A few months ago, I wrote a first impressions piece on the Mosko Moto Reckless 40-liter luggage system. As I indicated then, I was impressed with the durability, versatility and the evidence it showed of the hands-on testing and design that has become typical of Mosko Moto gear. After using the storage solution this summer on- and off-road, I’ve found little that would keep me from recommending it for ADV riders.
“Bulletproof” may be an over-used adjective by moto writers, but in the case of the Reckless, it certainly applies. The “Bomber Hypalon” the harness and storage pockets are made of appears indestructible, and I would now judge the components good for the life of the user. The tough fabric used for the side sleeves was very stiff at first, but became more pliable with use over a couple months. The many buckles and straps are also quite brawny, and stainless bolts with nylock nuts hold the sections together. If the twin pairs of storage sleeves on the “legs” of the system were not protective enough, the two largest pockets come with heavy vinyl dry bags that slide in and offer even more security for your stuff, besides being completely water proof. The two sleeve dry bags do make it easier to consolidate your gear and carry it to the tent or motel room and feature a see-through window, so you can remind yourself what you’ve packed in there, a nice touch for someone with a poor excuse for a memory like me.
The Mosko Moto system includes an eight-liter, heavy vinyl stuff sack/tail bag called the Stinger. At first, I regarded it as kind of an afterthought, but after seeing how adaptable it is to different configurations, I use it all the time. The Stinger can be buckled under the Reckless’s Beaver Tail and doubly secured with big hook and loop patches or attached in other spots using Mosko Moto’s ubiquitous MOLLE panels and straps. When not on camping expeditions, I used the Stinger for short hops to hold jackets, rain gear or other essentials I would want to access easily, and as an added bonus the Stinger stows straps in a pocket that turn it into a backpack. That Beaver Tail worked as an ideal home for my Redverz Atacama tent, and it has an extension flap for buckling it in with a bedroll or pad.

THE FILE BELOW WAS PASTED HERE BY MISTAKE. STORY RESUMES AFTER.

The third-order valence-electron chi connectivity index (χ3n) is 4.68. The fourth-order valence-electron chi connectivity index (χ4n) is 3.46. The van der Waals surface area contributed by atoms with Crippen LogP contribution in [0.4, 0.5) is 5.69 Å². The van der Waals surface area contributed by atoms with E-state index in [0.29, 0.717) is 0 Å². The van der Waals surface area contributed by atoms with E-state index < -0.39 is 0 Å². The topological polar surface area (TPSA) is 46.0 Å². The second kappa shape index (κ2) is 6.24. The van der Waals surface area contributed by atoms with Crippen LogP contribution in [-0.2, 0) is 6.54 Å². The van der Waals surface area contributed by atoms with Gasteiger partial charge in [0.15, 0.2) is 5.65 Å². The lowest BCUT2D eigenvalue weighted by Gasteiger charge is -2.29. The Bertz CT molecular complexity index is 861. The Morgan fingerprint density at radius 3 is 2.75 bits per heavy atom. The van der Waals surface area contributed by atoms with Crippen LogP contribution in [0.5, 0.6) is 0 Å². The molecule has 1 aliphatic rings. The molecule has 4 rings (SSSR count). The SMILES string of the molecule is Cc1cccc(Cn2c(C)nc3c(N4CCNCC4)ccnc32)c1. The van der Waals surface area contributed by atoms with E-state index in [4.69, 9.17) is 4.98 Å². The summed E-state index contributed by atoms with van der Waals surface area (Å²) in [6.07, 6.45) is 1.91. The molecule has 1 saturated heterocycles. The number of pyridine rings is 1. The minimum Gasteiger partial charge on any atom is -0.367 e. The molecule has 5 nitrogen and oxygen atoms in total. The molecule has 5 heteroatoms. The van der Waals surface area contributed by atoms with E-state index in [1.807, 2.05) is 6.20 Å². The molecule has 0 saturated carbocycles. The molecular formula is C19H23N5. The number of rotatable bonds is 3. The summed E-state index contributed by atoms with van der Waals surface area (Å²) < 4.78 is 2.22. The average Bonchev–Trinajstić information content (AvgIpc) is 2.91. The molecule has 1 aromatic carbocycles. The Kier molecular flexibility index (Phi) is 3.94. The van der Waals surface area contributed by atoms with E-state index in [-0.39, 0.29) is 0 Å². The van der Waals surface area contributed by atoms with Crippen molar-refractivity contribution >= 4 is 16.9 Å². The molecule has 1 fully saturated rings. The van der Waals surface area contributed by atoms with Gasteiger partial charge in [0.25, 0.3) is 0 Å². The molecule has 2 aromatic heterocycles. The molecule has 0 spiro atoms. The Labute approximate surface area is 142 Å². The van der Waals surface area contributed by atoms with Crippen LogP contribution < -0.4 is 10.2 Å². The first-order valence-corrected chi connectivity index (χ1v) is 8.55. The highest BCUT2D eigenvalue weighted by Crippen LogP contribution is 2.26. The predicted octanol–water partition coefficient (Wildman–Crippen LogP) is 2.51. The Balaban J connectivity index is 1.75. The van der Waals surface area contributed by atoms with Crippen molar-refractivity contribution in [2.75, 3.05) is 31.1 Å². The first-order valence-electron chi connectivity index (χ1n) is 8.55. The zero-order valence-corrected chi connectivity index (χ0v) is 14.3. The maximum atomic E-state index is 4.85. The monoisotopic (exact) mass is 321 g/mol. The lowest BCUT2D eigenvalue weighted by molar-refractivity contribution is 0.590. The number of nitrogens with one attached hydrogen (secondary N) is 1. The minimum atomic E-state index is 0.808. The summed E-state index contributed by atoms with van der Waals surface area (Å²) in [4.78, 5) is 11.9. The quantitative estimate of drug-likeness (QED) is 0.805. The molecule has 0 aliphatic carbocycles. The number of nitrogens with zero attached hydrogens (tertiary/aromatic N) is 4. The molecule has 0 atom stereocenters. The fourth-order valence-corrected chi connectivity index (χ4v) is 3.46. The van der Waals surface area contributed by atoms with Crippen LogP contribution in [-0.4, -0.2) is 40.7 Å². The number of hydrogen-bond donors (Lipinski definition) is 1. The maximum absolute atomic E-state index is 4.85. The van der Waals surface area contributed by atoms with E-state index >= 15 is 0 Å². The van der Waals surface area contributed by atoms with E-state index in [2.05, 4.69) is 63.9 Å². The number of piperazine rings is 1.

The Reckless luggage was easy to attach to a BMW 310 and a Kawasaki Versys and fits nicely on the rear of the seat or luggage rack; I leave mine on all the time. I think it would work on just about any ADV bike, but Mosko Moto does make the Reckless also in an 80 liter size for longer treks, and it’s probably more suited to a 1250 GS. Heavy 3/8” padding is layered on inside all three sections of the Reckless harness to protect your bike’s seat and metal parts from any chafing, and since there are quite a few straps to secure gear on the Reckless, Mosko Moto has thoughtfully provided hook and loop “keepers” to keep them from flapping around.
One of the reasons I favored the Mosko Moto Reckless setup for carrying my gear was that no rack is needed. If you do drop the bike, the soft luggage just crushes in, nothing to get bent. Though the Reckless system runs more than $500 ($630 for the 40-liter version), to buy soft bags or hard bags with racks would cost you even more. For my uses, weekend camping outings or day trips, the 40L Reckless system held just about everything I needed. I’d recommend any rider shopping for luggage to take a look, and I have a feeling Noraly “Itchy Boots” Schoenmaker would agree!